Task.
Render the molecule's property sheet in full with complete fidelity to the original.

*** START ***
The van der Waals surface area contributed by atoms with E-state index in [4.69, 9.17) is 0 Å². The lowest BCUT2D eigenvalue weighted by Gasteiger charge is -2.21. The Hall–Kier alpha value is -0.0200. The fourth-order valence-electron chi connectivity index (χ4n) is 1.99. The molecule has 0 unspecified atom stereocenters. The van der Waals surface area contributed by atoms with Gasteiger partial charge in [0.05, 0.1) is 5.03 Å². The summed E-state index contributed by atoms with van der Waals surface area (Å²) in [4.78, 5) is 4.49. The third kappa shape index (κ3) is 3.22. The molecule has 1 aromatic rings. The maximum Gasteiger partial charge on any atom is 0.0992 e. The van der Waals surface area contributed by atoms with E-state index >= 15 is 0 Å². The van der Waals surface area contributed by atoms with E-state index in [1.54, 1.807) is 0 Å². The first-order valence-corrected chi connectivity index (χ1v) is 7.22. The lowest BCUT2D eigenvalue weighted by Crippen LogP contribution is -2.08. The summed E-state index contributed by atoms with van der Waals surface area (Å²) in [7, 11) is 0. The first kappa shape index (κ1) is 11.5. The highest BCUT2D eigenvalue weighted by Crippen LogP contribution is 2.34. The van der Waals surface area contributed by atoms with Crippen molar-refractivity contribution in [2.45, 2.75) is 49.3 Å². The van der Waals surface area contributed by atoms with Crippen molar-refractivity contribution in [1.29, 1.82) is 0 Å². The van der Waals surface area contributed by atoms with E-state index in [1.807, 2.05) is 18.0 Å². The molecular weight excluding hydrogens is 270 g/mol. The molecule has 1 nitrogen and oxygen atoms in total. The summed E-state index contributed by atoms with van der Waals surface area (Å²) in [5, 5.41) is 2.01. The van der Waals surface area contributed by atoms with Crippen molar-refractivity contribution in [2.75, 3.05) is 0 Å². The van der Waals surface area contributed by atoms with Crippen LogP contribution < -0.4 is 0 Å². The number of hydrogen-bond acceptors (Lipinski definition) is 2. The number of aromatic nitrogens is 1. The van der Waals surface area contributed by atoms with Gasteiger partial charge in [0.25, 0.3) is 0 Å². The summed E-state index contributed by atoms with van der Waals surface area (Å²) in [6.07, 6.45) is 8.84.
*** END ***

The van der Waals surface area contributed by atoms with E-state index in [4.69, 9.17) is 0 Å². The lowest BCUT2D eigenvalue weighted by Gasteiger charge is -2.21. The Hall–Kier alpha value is -0.0200. The fourth-order valence-electron chi connectivity index (χ4n) is 1.99. The molecule has 0 unspecified atom stereocenters. The van der Waals surface area contributed by atoms with Gasteiger partial charge in [0.05, 0.1) is 5.03 Å². The summed E-state index contributed by atoms with van der Waals surface area (Å²) in [4.78, 5) is 4.49. The third kappa shape index (κ3) is 3.22. The molecule has 1 aromatic rings. The maximum Gasteiger partial charge on any atom is 0.0992 e. The van der Waals surface area contributed by atoms with E-state index >= 15 is 0 Å². The van der Waals surface area contributed by atoms with E-state index in [1.54, 1.807) is 0 Å². The first-order valence-corrected chi connectivity index (χ1v) is 7.22. The lowest BCUT2D eigenvalue weighted by Crippen LogP contribution is -2.08. The summed E-state index contributed by atoms with van der Waals surface area (Å²) in [7, 11) is 0. The first kappa shape index (κ1) is 11.5. The highest BCUT2D eigenvalue weighted by Crippen LogP contribution is 2.34. The van der Waals surface area contributed by atoms with Crippen molar-refractivity contribution in [2.45, 2.75) is 49.3 Å². The van der Waals surface area contributed by atoms with Crippen molar-refractivity contribution in [1.29, 1.82) is 0 Å². The van der Waals surface area contributed by atoms with E-state index in [1.807, 2.05) is 18.0 Å². The molecular weight excluding hydrogens is 270 g/mol. The molecule has 1 nitrogen and oxygen atoms in total. The summed E-state index contributed by atoms with van der Waals surface area (Å²) in [5, 5.41) is 2.01. The van der Waals surface area contributed by atoms with Crippen molar-refractivity contribution in [2.75, 3.05) is 0 Å². The van der Waals surface area contributed by atoms with Crippen LogP contribution < -0.4 is 0 Å². The number of hydrogen-bond acceptors (Lipinski definition) is 2. The number of aromatic nitrogens is 1. The van der Waals surface area contributed by atoms with Gasteiger partial charge in [0.25, 0.3) is 0 Å². The summed E-state index contributed by atoms with van der Waals surface area (Å²) in [6.07, 6.45) is 8.84.